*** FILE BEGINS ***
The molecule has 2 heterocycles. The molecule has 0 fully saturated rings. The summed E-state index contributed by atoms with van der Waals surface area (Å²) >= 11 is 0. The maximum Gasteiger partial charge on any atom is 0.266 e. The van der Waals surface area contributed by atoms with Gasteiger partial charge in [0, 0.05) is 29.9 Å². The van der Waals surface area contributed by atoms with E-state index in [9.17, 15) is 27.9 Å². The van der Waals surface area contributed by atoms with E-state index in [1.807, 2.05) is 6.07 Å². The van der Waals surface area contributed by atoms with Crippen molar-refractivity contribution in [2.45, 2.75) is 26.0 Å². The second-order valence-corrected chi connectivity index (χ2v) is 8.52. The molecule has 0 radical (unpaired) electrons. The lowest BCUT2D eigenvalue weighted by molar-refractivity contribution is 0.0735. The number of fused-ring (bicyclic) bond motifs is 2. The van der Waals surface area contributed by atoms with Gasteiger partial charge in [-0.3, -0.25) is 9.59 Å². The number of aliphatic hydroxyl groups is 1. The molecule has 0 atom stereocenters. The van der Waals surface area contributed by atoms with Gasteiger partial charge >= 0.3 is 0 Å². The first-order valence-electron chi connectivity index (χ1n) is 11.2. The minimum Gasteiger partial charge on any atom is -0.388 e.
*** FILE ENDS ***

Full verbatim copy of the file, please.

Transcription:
The molecule has 2 heterocycles. The molecule has 0 fully saturated rings. The summed E-state index contributed by atoms with van der Waals surface area (Å²) >= 11 is 0. The maximum Gasteiger partial charge on any atom is 0.266 e. The van der Waals surface area contributed by atoms with Gasteiger partial charge in [0, 0.05) is 29.9 Å². The van der Waals surface area contributed by atoms with E-state index in [9.17, 15) is 27.9 Å². The van der Waals surface area contributed by atoms with E-state index in [1.807, 2.05) is 6.07 Å². The van der Waals surface area contributed by atoms with Crippen molar-refractivity contribution in [2.45, 2.75) is 26.0 Å². The second-order valence-corrected chi connectivity index (χ2v) is 8.52. The molecule has 0 radical (unpaired) electrons. The lowest BCUT2D eigenvalue weighted by molar-refractivity contribution is 0.0735. The number of fused-ring (bicyclic) bond motifs is 2. The van der Waals surface area contributed by atoms with Gasteiger partial charge in [-0.3, -0.25) is 9.59 Å². The number of aliphatic hydroxyl groups is 1. The molecule has 0 atom stereocenters. The van der Waals surface area contributed by atoms with Gasteiger partial charge >= 0.3 is 0 Å². The first-order valence-electron chi connectivity index (χ1n) is 11.2. The minimum Gasteiger partial charge on any atom is -0.388 e.